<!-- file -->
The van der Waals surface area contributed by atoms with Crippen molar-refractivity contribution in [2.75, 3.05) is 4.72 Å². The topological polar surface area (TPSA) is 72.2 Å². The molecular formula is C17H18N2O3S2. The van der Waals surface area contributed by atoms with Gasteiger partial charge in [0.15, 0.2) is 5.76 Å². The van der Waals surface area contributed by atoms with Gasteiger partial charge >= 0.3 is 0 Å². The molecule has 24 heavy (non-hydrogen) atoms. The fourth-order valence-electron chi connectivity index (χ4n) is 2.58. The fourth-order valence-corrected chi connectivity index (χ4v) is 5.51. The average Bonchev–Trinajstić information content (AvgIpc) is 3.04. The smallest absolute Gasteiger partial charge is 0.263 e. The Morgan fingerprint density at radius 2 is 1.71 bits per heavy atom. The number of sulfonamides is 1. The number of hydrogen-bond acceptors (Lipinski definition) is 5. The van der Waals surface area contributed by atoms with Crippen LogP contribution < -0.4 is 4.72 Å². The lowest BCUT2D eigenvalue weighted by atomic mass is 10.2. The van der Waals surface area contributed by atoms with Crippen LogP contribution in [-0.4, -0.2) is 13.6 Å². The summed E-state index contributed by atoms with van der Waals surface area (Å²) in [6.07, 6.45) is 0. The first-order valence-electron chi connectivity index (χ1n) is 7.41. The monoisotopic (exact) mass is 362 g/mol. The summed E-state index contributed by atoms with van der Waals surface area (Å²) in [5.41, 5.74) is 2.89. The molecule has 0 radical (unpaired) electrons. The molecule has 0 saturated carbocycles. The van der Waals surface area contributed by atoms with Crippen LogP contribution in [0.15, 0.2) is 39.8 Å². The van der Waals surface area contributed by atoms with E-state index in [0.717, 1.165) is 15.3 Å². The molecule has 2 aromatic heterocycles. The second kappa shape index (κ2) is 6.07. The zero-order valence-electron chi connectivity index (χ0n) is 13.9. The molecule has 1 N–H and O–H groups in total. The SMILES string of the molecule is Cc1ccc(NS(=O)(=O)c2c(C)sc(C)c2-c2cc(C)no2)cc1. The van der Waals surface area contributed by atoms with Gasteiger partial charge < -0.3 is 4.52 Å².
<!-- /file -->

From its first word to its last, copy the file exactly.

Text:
The van der Waals surface area contributed by atoms with Crippen molar-refractivity contribution in [2.75, 3.05) is 4.72 Å². The topological polar surface area (TPSA) is 72.2 Å². The molecular formula is C17H18N2O3S2. The van der Waals surface area contributed by atoms with Gasteiger partial charge in [0.15, 0.2) is 5.76 Å². The van der Waals surface area contributed by atoms with Gasteiger partial charge >= 0.3 is 0 Å². The molecule has 24 heavy (non-hydrogen) atoms. The fourth-order valence-electron chi connectivity index (χ4n) is 2.58. The fourth-order valence-corrected chi connectivity index (χ4v) is 5.51. The average Bonchev–Trinajstić information content (AvgIpc) is 3.04. The smallest absolute Gasteiger partial charge is 0.263 e. The Morgan fingerprint density at radius 2 is 1.71 bits per heavy atom. The number of sulfonamides is 1. The number of hydrogen-bond acceptors (Lipinski definition) is 5. The van der Waals surface area contributed by atoms with Crippen LogP contribution < -0.4 is 4.72 Å². The lowest BCUT2D eigenvalue weighted by atomic mass is 10.2. The van der Waals surface area contributed by atoms with Crippen LogP contribution in [-0.4, -0.2) is 13.6 Å². The summed E-state index contributed by atoms with van der Waals surface area (Å²) in [6.07, 6.45) is 0. The first-order valence-electron chi connectivity index (χ1n) is 7.41. The monoisotopic (exact) mass is 362 g/mol. The summed E-state index contributed by atoms with van der Waals surface area (Å²) in [5.41, 5.74) is 2.89. The molecule has 0 radical (unpaired) electrons. The molecule has 0 saturated carbocycles. The van der Waals surface area contributed by atoms with Crippen LogP contribution in [0.15, 0.2) is 39.8 Å². The van der Waals surface area contributed by atoms with E-state index in [0.717, 1.165) is 15.3 Å². The molecule has 2 aromatic heterocycles. The second kappa shape index (κ2) is 6.07. The zero-order valence-electron chi connectivity index (χ0n) is 13.9. The molecule has 1 N–H and O–H groups in total. The SMILES string of the molecule is Cc1ccc(NS(=O)(=O)c2c(C)sc(C)c2-c2cc(C)no2)cc1. The van der Waals surface area contributed by atoms with Gasteiger partial charge < -0.3 is 4.52 Å².